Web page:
The Gallery of Machines, created by Ferdinand Dutert with Victor Contamin, was the largest metallic structure in Europe, spanning eight hectares and featuring the largest vaults in the world. With its immense self-supporting glass and metal nave, the Gallery of Machines brimmed with innovative machinery, including atmospheric hammers, cigarette-making machines, a Tissot clock-making workshop, phonographs, and telephones. Moving bridges, situated seven metres above the ground, gave visitors the opportunity to travel from one side of the vast building to the other, while a belvedere tower accessible via lift offered impressive views of its contents.
Modernity at the heart of progress
Taking place in the midst of the second industrial revolution, Expo 1889 Paris embodied and showcased the latest technological progress. Architecturally, the use of flat glass and metal marked the beginning of a new era, while steam-powered machinery such as the hydraulic crane and the steam crane were used in the construction of the Eiffel Tower and the Gallery of Machines. Electricity made its mark, with Aristide Bergès presenting the concept of hydroelectricity, known as ‘white coal’, and Thomas Edison – travelling to Europe for the first time – showcasing his incandescent lamp as well as the gramophone.
In the textile industry, new machines drew significant attention and showcased French expertise in the domain, and French seamstress Herminie Cadolle presented her ‘corselet-gorge’ model for woman, the precursor to the modern bra. In terms of transport, Armand Peugeot and Léon Serpollet presented their first steam-powered tricycle – an early version of the car – while the petrol engine was on show via Gottlieb Daimler and Wilhelm Maybach’s ‘Stahlradwagen’.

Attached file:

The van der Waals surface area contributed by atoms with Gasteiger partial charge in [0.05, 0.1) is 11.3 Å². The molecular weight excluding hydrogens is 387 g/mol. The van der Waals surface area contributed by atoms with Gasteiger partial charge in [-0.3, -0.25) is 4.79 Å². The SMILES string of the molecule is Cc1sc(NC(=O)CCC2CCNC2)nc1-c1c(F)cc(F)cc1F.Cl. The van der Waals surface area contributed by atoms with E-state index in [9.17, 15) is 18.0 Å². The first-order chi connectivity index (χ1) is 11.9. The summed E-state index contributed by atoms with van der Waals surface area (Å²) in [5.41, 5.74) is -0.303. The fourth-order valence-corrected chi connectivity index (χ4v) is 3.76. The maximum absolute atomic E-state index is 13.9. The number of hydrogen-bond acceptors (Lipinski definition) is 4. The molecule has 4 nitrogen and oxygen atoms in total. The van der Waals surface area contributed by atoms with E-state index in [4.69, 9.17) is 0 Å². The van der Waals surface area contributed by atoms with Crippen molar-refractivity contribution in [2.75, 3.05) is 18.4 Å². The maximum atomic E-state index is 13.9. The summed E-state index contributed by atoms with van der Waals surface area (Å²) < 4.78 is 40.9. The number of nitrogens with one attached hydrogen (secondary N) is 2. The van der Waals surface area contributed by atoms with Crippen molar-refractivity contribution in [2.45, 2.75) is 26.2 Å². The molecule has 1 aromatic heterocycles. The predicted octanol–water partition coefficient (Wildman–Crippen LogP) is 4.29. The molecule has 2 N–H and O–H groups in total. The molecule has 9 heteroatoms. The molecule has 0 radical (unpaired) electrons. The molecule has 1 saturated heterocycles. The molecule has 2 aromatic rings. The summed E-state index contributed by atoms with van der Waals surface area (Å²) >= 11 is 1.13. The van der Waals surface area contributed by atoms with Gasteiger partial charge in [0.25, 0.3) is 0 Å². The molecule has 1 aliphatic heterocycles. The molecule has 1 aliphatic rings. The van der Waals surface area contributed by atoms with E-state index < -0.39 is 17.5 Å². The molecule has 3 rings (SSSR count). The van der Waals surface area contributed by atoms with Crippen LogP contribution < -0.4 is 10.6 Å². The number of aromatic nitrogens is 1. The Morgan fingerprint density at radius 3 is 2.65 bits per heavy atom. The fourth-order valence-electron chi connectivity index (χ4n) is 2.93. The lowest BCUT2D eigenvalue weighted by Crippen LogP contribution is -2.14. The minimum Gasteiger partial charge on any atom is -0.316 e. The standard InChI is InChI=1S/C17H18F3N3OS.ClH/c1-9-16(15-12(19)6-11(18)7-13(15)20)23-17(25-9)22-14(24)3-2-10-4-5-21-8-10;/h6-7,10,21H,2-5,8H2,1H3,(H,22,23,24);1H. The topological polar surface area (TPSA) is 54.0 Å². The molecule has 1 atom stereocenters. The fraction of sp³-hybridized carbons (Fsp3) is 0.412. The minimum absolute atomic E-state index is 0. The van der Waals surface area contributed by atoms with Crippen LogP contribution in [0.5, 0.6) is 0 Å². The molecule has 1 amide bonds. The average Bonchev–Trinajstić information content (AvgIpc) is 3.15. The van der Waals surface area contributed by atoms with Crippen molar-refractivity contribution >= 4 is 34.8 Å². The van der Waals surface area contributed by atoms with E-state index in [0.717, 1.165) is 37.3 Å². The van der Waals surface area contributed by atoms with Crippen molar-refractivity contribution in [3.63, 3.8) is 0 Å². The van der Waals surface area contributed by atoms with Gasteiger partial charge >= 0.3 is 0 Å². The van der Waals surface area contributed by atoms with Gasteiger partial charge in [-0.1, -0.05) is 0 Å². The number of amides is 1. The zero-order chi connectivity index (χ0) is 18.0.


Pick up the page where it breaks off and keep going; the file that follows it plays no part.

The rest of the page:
Decorative arts including ceramics, porcelain, furniture, goldsmithery, and jewellery were also on display at the Expo, with the Art Nouveau style emerging as a predominant trend of the era. Most notably, Émile Gallé received a Grand-Prix for glass, a gold medal for ceramics and a silver medal for furniture, with Louis Majorelle also receiving a silver award.
An Expo for the Republic
Marking the centenary of the French revolution and featuring a reconstruction of the Bastille, many European monarchies declined to participate in the Expo, seeing it as a celebration of republican ideals. Around 30 national pavilions were present, with the United States in particular having a strong participation. In spite of the tensions and due to the importance of the economic stakes, industrial delegations from the United Kingdom, Germany and Italy still attended the Expo.
To encourage visitors from around France, Organisers created special offers combining the train ticket to Paris with an entrance ticket to the Expo. Younger visitors were also catered for, with a dedicated Children’s Pavilion. With growing social consciousness, the Expo featured four pavilions and a gallery dedicated to hygiene, reflecting the growing awareness of the latter. Indeed, all of the Expo’s pavilions highlighted the importance not just of technical progress, but of the social impact of progress and modernity.
The Expo closed its gates on 31 October 1889, having recorded more than 32 million visits.